For the MEN1 patients with no demonstration of germline MEN1 gene mutation, biochemical screening is an alternative course for monitoring disease. Careful biochemical screening may reveal evidence of neoplasia, including hyperparathyroidism, 10 years prior to the expression of overt clinical symptoms [20].

Formal proficiency testing programs are not available for MEN1 molecular testing. Clinical laboratories must meet the proficiency testing requirements by alternative proficiency assessment methods.


Conclusions and Future Directions


Currently, no preventive measures are available for prophylaxis or cure of MEN1-associated tumors. Radiologic imaging for identification of MEN1-associated tumors generally has low sensitivity in asymptomatic individuals. Biochemical screening for the tumor-secreted hormones may help detect early disease in asymptomatic mutation carriers [27]. Treatment usually involves surgery to remove the tumors, sparing unaffected tissue to preserve normal hormone production. Several clinical trials of drug therapies for patients with MEN1 have been launched. Various approaches focus on the modulation of the hypercalcemia and hypercalciuria of primary hyperparathyroidism by administration of the calcium-sensing receptor agonist, cinacalcet [28], or high-dose somatostatin with octreotide-LAR [29]. More extensive studies are needed to establish the efficacy of these molecules for clinical use.



MEN2



Molecular Basis of Disease


In 1993, the RET proto-oncogene (“rearranged during transfection”), located on chromosome 10q11, was cloned and characterized as encoding a transmembrane tyrosine kinase with a cysteine-rich extracellular receptor domain (Fig. 25.2) present on neuroendocrine cells of neural crest origin [30, 31]. RET spans 60 kb with 21 exons encoding a protein of approximately 1,100 amino acids [1]. Glial cell-derived neurotrophic factor and neurturin are two ligands for the RET receptor domain [32]. The ligands initiate homodimerization of RET protein molecules resulting in phosphorylation and activation of the tyrosine kinase domain, leading to downstream signal transduction [32]. RET is the only gene known to be associated with MEN2. Missense mutations in the RET gene were characterized in individuals with the MEN2 syndromes [30, 31, 33, 34] with a very restricted pattern of variations (Fig. 25.2). In patients with MEN2A or FMTC, nearly all the mutations in this gene are activating, gain-of-function missense mutations localized to exons 10, 11, and 13–15. Most commonly, heterozygous missense mutations are found in a cysteine-rich, extracellular domain adjacent to the transmembrane domain of the RET protein including six conserved cysteine residues in RET exon 10 (codons 609, 611, 618, and 620) and exon 11 (codons 630 and 634) (Table 25.1 and Fig. 25.2) [30, 31, 33]. Most of these mutations replace a cysteine with another amino acid that cannot form intramolecular disulfide bonds. The unpaired cysteine is then able to form a disulfide bond with another RET protein molecule producing constitutive dimerization and increased kinase activation of the aberrant RET protein [35, 36]. Missense mutations in codons 768 and 804, located in exons 13 and 14, respectively (Table 25.1), affect the intracellular portions of the RET protein next to the transmembrane domain (Fig. 25.2) [37, 38]. Nearly 95 % of all patients diagnosed with MEN2B have been characterized with a single missense mutation in codon 918 of RET exon 16, M918T, replacing a methionine residue with a threonine [33, 34]. Another 2–3 % of patients have an Ala833Phe mutation in exon 15. Both variants affect the intracellular tyrosine kinase catalytic domain (Fig. 25.2), altering substrate recognition, which leads to cellular transformation [35]. In each case, these common RET mutations produce a gain-of-function change for the aberrant RET protein. Online information about many other RET mutations is available from the Human Gene Mutation Database Cardiff (​www.​hgmd.​cf.​ac.​uk/​ac/​index.​php, accessed 10/2/2014), the Weizmann Institute of Science GeneCards (​www.​genecards.​org/​cgi-bin/​carddisp.​pl?​gene=​RET&​search=​RET, accessed 10/2/2014), and the ARUP Institute for Clinical and Experimental Pathology (​www.​arup.​utah.​edu/​database/​MEN2/​MEN2_​welcome.​php, accessed 10/2/2014).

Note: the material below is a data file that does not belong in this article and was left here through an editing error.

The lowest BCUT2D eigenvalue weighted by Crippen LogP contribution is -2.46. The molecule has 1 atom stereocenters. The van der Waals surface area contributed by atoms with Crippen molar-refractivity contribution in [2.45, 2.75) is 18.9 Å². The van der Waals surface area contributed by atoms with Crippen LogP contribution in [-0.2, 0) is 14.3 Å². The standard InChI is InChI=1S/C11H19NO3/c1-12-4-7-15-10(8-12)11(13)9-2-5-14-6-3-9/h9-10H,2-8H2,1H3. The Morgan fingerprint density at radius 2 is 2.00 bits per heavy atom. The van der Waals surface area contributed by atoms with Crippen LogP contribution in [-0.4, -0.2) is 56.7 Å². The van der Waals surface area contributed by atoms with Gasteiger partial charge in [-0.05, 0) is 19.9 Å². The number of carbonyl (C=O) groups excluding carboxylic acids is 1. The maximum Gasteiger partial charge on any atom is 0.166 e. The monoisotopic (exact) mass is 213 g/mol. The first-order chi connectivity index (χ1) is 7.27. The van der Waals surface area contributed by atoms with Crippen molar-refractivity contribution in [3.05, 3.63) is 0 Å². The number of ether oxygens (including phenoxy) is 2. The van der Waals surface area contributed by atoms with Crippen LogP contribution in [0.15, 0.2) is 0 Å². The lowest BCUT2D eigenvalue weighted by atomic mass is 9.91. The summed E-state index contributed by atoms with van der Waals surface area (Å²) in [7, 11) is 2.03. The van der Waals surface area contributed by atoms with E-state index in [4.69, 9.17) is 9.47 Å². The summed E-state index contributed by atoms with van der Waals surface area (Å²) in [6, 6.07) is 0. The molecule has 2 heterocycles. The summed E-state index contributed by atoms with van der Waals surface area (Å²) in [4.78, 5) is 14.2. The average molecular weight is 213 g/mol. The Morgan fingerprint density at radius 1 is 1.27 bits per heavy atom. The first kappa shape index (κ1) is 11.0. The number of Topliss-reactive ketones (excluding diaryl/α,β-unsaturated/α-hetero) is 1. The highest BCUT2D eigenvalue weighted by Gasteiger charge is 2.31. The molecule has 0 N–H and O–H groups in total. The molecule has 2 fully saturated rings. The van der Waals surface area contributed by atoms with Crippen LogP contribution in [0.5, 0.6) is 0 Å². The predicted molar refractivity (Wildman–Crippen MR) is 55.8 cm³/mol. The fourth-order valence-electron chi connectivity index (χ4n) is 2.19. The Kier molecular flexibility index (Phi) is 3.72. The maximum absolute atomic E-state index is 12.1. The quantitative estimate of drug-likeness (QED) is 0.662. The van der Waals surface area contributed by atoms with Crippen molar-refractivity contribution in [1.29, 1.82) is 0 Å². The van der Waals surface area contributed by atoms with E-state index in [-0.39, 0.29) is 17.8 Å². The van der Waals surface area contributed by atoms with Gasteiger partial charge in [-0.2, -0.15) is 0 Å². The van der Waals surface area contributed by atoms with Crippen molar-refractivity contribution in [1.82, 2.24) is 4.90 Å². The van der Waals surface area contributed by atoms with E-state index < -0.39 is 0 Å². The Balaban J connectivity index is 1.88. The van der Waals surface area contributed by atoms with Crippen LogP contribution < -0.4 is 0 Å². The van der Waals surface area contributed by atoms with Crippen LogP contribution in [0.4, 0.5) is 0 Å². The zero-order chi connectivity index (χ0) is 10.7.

A78412_2_En_25_Fig2_HTML.gif


Figure 25.2
Diagram of RET gene product indicating the relative location of germline mutations characterized in patients with MEN2. Ovals are numbered to represent the codons that commonly contain germline missense mutations associated with MEN2A and FMTC. Diamonds are numbered to represent the codon location of germline mutations in MEN2B. Triangles indicate the positions of mutations in hereditary Hirschsprung disease. From Phay JE, Moley JF, Lairmore TC. Multiple endocrine neoplasias. Semin Surg Oncol 2000;18:324–32, copyright © 2000 [1]. Reprinted with permission from John Wiley and Sons